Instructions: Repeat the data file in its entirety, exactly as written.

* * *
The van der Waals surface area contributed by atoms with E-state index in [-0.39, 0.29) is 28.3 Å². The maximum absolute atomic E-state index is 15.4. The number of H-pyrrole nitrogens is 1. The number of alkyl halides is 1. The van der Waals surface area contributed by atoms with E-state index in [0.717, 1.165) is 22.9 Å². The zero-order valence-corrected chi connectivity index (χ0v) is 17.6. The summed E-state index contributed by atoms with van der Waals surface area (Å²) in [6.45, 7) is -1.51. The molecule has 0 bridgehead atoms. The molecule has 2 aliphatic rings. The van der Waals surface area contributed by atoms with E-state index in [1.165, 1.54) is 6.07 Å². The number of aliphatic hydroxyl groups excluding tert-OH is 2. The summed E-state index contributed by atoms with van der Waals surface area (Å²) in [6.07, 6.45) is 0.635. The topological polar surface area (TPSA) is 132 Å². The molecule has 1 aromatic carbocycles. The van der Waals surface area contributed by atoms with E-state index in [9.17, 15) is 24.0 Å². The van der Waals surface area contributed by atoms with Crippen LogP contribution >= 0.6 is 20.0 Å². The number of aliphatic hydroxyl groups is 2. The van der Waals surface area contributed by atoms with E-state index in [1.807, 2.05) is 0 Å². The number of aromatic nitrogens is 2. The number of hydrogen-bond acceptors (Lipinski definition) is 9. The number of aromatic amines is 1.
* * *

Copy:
The van der Waals surface area contributed by atoms with E-state index in [-0.39, 0.29) is 28.3 Å². The maximum absolute atomic E-state index is 15.4. The number of H-pyrrole nitrogens is 1. The number of alkyl halides is 1. The van der Waals surface area contributed by atoms with E-state index in [0.717, 1.165) is 22.9 Å². The zero-order valence-corrected chi connectivity index (χ0v) is 17.6. The summed E-state index contributed by atoms with van der Waals surface area (Å²) in [6.45, 7) is -1.51. The molecule has 0 bridgehead atoms. The molecule has 2 aliphatic rings. The van der Waals surface area contributed by atoms with E-state index in [1.165, 1.54) is 6.07 Å². The number of aliphatic hydroxyl groups excluding tert-OH is 2. The summed E-state index contributed by atoms with van der Waals surface area (Å²) in [6.07, 6.45) is 0.635. The topological polar surface area (TPSA) is 132 Å². The molecule has 1 aromatic carbocycles. The van der Waals surface area contributed by atoms with E-state index in [9.17, 15) is 24.0 Å². The van der Waals surface area contributed by atoms with Crippen LogP contribution >= 0.6 is 20.0 Å². The number of aliphatic hydroxyl groups is 2. The van der Waals surface area contributed by atoms with E-state index in [1.807, 2.05) is 0 Å². The number of aromatic nitrogens is 2. The number of hydrogen-bond acceptors (Lipinski definition) is 9. The number of aromatic amines is 1.